Question: My horse is rushing the jumps. Can you give me some information on how to correct this?
Answer: I have seen this happen many times with horses rushing the jumps. Riders try to regulate the speed through a series of half-halts but when this doesn't work, many end up putting on a tie down, using a stronger bit. All that can be eliminated if you teach your horse to listen to the rein aids and seat aids and to understand what you are asking for with the half-halt cues.
Be consistent in asking for the half-halt, using equal pressure with both hands. A good halt is needed as well as an understanding of the half-halt. Many english horses do not have a good halt, meaning they stop soft and square. I want my horse to halt and be respectful to my hands. If the horse stops but pulls or pulls on my hands, he is not listening to the cues and is still thinking forward. I correct this by backing the horse off using the rein aids. At the walk, trot and canter, the horse should be able to halt without pulling on my hands.
By doing some flat work, counter canter work, some turns on the forehand at the walk, trot and then canter, we can teach the horse to listen to the rein, leg and seat aids and halt properly without pulling on our hands. It is also good to practice up and down transitions. If your horse's head is up in the air with every transition, he is not listening to the aids, and certainly not to your hands.
Any time a horse pulls on your hands, the horse is on the forehand and this causes the horse to be rushing in the forward movement. We want forward movement but we want it with rhythm and cadence. We want the horse to be balanced but a horse is not balanced when the head is up in the air and it is on the forehand.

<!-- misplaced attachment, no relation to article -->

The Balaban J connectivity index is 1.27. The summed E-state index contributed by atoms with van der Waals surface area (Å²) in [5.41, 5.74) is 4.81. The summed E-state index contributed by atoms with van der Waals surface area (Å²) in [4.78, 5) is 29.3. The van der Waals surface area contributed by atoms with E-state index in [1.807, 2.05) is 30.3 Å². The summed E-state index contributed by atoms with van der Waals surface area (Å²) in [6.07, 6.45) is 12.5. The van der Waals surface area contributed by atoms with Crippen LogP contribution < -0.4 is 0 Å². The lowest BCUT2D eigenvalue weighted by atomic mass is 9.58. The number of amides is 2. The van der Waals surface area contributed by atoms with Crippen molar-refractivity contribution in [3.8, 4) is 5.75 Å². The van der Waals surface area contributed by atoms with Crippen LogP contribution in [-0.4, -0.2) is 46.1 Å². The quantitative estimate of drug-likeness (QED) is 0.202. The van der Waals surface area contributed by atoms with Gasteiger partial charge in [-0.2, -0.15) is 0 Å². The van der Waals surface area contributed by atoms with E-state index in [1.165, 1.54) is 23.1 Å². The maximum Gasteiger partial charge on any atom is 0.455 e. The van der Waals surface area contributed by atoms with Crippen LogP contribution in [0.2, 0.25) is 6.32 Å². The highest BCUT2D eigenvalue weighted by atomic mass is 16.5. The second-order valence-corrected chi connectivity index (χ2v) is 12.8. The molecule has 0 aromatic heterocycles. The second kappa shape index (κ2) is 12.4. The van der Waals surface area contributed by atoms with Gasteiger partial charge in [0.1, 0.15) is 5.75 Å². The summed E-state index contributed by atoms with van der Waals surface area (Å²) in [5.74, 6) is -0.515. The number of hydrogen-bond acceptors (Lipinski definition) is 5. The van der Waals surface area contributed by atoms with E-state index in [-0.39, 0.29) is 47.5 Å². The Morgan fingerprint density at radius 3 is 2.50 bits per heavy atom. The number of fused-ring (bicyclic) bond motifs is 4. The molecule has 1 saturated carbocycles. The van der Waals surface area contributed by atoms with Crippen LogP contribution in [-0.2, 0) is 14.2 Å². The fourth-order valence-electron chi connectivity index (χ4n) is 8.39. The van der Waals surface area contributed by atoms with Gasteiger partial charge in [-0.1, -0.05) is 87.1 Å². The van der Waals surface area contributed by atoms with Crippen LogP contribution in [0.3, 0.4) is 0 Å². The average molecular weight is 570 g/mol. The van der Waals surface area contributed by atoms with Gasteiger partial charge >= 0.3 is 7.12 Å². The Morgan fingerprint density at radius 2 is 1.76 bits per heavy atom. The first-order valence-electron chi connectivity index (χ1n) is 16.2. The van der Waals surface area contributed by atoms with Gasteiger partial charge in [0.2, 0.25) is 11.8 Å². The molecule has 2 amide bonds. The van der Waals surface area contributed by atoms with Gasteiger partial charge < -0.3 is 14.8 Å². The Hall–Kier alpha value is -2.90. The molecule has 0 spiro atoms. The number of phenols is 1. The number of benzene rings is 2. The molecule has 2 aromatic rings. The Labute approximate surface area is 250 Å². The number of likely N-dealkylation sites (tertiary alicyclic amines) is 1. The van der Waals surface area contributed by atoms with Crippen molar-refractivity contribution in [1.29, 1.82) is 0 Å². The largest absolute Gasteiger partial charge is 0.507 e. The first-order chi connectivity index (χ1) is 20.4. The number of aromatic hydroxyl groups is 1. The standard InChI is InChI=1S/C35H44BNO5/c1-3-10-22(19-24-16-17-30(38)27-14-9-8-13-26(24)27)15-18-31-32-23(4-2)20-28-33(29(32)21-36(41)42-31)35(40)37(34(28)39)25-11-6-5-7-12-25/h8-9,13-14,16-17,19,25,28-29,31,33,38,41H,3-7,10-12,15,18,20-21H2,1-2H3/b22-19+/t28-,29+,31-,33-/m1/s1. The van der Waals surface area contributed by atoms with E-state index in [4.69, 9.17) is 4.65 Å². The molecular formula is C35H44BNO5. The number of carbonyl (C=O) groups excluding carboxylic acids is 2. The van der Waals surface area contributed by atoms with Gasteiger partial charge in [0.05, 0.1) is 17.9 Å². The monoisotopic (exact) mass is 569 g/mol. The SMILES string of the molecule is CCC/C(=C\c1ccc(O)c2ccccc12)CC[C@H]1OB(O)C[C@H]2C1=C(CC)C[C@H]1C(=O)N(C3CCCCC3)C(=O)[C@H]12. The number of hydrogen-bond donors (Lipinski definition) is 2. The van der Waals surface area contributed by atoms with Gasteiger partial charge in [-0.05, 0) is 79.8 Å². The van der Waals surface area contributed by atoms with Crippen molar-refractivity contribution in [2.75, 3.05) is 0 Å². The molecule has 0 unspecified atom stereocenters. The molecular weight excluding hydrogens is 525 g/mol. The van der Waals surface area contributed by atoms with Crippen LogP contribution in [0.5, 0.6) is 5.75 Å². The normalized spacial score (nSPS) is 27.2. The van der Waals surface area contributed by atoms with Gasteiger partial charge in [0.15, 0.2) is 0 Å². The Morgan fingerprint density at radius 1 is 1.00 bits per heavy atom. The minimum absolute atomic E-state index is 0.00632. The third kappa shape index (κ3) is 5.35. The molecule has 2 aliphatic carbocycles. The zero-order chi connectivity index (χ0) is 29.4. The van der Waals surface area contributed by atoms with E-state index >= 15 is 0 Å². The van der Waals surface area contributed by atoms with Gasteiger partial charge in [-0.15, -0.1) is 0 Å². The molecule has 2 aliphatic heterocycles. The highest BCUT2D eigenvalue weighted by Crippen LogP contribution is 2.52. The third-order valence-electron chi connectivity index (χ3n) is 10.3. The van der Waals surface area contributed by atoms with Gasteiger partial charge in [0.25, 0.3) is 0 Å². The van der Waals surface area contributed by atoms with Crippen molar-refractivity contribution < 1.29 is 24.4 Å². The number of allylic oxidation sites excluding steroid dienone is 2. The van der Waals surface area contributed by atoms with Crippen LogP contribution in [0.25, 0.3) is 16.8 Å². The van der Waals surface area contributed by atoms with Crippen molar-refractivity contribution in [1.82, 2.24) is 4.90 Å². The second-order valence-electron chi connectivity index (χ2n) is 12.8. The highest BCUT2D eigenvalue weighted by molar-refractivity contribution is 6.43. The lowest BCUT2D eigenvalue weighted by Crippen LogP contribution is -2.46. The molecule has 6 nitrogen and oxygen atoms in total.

I have worked with many hunter/jumpers and seen that jumping can become a mental game when the horse gets into a routine and begins to anticipate. It helps to break up that routine. Some of my little jumpers here at the ranch and the super horses that do some jumping, jump too high because they are rushing the approach. There are two things I have the riders do that are very successful in dealing with this.
If I feel the horse start to rush as we approach the jump or cavaletti, I circle the horse, spiral down, maybe move a hip over, and then ask again. I will not take the jump until the horse is relaxed. The second thing I do when the horse is rushing the approach to a jump, is pull the horse down to a halt. When we try the jump again, it is easier to change the stride for a half-halt because the horse is starting to think it may be doing something other than going over the jump.
One other way to deal with rushing the jumps is to lunge your horse over them first. Sometimes, particularly with a green horse, by the time you teach it to lunge over the jumps it will understand and be more relaxed and quiet going over the jumps.
So many times on the local level the horses are jumping high as if they were going over 4 foot fences when the poles are only set at 24 inches. Controlling the stride at the approach will help the horse to start considering the jump, and help the rider control the scope of the jump. This will result in the horse picking up his legs and being more graceful and prettier going over the fence. Don't be afraid to stop your horse or make him circle back around when he is rushing and pulling on your hands. Don't tolerate it. You are the one in control and the horse must listen to you.